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Spanish Course Unites Heritage Speakers

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University of Denver

Groundbreaking Class Creates Curriculum on Heritage

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Spanish heritage class

Nicky Gallegos and Alejandro Reynoso both grew up in the greater Denver area. Both have family members who speak Spanish. Both have also stepped forward to improve their Spanish skills at the University of Denver.

Despite these similarities, their personal stories of learning English and Spanish are quite different. Gallegos, a first-year student who graduated from North High School, spoke English as his first language and has learned Spanish in school to connect more with his culture. Reynoso, a transfer student, spoke Spanish as his first language but also learned English while growing up in southwest Denver.

Teaching Assistant Professor Lina Reznicek-Parrado has created a groundbreaking class that manages to engage both students — and 13 others with varying Spanish backgrounds — by creating a curriculum around what unites them: heritage.

In winter quarter, within her first year at DU's Department of Languages and Literatures, Reznicek-Parrado led a unique group of 15 students in her new course, "Spanish for Heritage Speakers." The course specifically caters to students who were educated in the context of English-speaking America but have other experience with Spanish through family, community, school, or other sources. It's the first language class for heritage speakers to be offered at DU.

Unlike other Spanish classes that might focus on vocabulary or grammar, Reznicek-Parrado's class is tailored to the abilities of her students and the topics that are relevant to their lives.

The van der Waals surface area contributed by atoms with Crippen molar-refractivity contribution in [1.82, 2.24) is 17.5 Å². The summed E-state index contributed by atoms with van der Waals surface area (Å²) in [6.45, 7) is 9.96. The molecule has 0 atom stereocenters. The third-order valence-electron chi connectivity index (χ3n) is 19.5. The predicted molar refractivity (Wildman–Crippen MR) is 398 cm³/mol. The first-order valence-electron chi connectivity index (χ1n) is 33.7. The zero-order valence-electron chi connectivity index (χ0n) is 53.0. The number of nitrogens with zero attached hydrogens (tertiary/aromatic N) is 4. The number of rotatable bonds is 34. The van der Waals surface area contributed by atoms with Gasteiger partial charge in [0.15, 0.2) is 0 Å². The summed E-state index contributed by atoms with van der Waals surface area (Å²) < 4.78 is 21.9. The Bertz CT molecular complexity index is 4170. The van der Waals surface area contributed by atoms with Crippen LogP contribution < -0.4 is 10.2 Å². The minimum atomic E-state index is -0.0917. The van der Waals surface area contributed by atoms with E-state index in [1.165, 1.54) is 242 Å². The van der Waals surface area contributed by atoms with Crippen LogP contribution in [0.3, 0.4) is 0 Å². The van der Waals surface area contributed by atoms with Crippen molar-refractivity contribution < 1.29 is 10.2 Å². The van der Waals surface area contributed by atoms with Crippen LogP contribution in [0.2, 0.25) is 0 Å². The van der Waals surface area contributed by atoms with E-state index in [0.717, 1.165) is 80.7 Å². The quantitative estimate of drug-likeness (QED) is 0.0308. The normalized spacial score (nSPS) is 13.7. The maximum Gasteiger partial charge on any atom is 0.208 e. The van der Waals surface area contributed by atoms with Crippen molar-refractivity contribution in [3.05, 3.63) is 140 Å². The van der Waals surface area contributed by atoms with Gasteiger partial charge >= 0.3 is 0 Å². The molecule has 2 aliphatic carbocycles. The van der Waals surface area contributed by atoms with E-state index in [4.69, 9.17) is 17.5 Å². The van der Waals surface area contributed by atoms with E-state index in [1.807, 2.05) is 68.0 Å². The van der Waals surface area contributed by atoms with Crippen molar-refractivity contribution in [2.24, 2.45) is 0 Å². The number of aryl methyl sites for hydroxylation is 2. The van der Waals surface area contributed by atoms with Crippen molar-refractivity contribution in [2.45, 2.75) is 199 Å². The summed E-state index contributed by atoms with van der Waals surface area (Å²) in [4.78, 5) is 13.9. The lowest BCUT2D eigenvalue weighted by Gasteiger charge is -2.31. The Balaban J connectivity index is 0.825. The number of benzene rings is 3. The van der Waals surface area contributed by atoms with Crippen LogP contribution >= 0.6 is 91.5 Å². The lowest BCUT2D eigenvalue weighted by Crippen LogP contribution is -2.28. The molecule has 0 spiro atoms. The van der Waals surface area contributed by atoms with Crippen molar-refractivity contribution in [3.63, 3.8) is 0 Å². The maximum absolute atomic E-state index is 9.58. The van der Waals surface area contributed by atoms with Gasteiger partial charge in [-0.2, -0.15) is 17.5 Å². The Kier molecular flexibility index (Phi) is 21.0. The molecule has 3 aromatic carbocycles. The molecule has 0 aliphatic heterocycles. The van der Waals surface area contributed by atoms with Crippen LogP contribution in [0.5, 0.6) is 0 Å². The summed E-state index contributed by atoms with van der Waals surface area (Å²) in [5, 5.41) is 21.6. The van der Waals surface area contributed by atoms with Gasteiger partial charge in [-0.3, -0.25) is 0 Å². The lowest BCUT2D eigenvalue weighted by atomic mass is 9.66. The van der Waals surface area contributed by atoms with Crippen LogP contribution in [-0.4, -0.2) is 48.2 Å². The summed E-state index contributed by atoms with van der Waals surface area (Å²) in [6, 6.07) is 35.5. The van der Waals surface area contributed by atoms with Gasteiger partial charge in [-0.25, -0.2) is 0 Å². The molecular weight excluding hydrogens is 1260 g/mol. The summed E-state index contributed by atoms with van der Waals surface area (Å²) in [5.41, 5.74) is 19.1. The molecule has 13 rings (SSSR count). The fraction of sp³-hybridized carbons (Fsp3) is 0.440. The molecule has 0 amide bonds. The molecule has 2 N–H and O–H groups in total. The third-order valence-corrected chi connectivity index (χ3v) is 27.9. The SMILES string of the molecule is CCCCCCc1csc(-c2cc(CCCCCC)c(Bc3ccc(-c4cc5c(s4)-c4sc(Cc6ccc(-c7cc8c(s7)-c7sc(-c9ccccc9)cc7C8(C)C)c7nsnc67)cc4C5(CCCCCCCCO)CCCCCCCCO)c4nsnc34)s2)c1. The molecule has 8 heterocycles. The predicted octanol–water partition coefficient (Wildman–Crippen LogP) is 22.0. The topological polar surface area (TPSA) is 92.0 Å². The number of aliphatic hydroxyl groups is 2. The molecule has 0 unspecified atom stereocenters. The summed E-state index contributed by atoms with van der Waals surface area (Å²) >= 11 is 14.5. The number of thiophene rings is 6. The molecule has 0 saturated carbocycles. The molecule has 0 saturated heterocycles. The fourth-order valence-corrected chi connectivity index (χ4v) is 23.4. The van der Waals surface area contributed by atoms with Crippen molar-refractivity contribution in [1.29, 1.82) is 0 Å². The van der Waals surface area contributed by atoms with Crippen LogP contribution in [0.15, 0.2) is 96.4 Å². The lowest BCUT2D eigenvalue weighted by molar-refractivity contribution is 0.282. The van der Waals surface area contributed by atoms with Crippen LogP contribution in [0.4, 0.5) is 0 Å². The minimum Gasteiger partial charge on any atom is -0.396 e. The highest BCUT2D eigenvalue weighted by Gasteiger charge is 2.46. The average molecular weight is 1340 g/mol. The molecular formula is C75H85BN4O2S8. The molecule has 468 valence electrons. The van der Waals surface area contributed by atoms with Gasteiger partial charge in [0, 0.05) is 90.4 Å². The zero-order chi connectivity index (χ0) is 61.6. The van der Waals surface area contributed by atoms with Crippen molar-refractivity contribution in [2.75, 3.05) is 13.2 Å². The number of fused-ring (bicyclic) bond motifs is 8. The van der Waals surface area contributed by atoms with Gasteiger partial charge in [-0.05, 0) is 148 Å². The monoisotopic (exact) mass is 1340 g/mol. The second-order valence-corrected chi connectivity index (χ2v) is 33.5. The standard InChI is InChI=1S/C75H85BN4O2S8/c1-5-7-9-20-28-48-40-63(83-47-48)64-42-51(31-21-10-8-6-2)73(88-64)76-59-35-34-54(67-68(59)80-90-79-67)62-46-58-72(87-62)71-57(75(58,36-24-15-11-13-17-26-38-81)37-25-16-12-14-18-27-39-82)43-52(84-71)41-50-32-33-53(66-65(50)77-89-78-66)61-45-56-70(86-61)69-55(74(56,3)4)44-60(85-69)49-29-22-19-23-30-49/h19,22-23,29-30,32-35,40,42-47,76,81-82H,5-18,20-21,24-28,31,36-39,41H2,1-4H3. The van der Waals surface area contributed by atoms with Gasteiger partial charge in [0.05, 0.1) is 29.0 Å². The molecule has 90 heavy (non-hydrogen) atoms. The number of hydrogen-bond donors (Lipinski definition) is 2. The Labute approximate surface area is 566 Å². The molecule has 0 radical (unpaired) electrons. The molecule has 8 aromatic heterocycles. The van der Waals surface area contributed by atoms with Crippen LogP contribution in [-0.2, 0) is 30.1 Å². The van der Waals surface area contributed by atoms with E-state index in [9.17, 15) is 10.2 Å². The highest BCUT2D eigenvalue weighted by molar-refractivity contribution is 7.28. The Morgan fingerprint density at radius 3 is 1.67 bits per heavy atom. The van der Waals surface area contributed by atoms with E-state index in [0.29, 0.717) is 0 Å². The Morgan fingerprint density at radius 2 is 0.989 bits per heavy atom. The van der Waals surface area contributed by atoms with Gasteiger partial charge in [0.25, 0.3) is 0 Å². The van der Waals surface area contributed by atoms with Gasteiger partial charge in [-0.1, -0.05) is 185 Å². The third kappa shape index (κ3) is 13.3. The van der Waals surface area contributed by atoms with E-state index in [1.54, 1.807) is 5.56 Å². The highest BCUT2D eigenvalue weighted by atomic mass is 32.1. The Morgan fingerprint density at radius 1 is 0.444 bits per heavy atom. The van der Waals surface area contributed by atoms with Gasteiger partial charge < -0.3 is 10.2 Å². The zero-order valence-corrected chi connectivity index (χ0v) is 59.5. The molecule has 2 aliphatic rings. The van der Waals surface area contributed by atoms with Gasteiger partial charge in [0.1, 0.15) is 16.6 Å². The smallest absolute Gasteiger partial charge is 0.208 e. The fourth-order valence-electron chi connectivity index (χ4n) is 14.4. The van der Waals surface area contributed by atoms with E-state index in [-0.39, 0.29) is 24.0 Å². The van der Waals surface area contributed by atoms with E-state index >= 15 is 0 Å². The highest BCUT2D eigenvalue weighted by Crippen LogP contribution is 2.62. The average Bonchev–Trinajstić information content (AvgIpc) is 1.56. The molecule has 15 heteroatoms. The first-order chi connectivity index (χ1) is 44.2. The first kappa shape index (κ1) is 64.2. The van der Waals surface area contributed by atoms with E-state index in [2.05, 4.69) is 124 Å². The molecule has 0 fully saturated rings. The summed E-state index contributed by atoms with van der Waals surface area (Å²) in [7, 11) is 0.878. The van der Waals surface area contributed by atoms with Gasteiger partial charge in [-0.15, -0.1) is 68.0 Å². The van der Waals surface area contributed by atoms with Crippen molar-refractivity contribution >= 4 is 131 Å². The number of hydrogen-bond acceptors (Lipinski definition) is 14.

"I was looking for another Spanish class to take for my minor, and then I saw this was specifically for heritage speakers like myself," says junior Crystal Mancilla, who grew up learning both English and Spanish in Illinois. "I thought that was really interesting because you're not just learning the usual grammar [and] Spanish from Spain, like in other Spanish classes. This is more directed towards us who already speak Spanish, but differently."

Reznicek-Parrado says she hopes the class demonstrates to DU's population of Spanish heritage speakers that their presence and their unique perspectives are valued. Part of that mission involves challenging students' assumptions, such as the idea that mixing Spanish and English is incorrect and inappropriate.

"We're told by our families who speak Spanish that speaking 'Spanglish' is very informal and it's not professional," Mancilla says. "But from this perspective in this class, 'Spanglish' isn't informal or formal, it's just a way of speaking and shouldn't have a negative connotation."

Besides the discussion of "Spanglish," students learn about the words "Latino" and "Hispanic" as they relate to identity. They also learn and talk about the issue of immigration and its importance among Spanish speakers.

Spanish Heritage Course

"I have seen several students be amazed at how a class can actually revolve around them and their experiences and knowledge of the U.S. Latinx experience," Reznicek-Parrado said. "I think when the core [of the class] relates so much to your own experience, that has a very positive impact on your academic trajectory."

Although the class is discussion-based, students complete three main writing assignments in Spanish throughout the quarter. Each assignment is creative and evidence-based in nature, such as writing a proposal to a specific audience (a politician, for example) about how to address the issue of undocumented immigration. For these projects, Reznicek-Parrado set up a partnership with DU's Center for World Languages and Cultures as well as the Writing Center to have her students meet with Spanish-speaking language and writing consultants.

She says about half of the students in her current course are planning to take her follow-up course, "Spanish for Heritage Speakers II," in fall quarter of 2019. Gallegos and Reynoso plan to be among that group.

"The people who are in the class, we're in the same boat, so we have that connection," Reynoso says. "We can share each other's experiences and the topics, where [at] another place, we can't do that."

Reznicek-Parrado plans to offer Spanish for Heritage Speakers next in winter quarter of 2020, and at some point in each following academic year.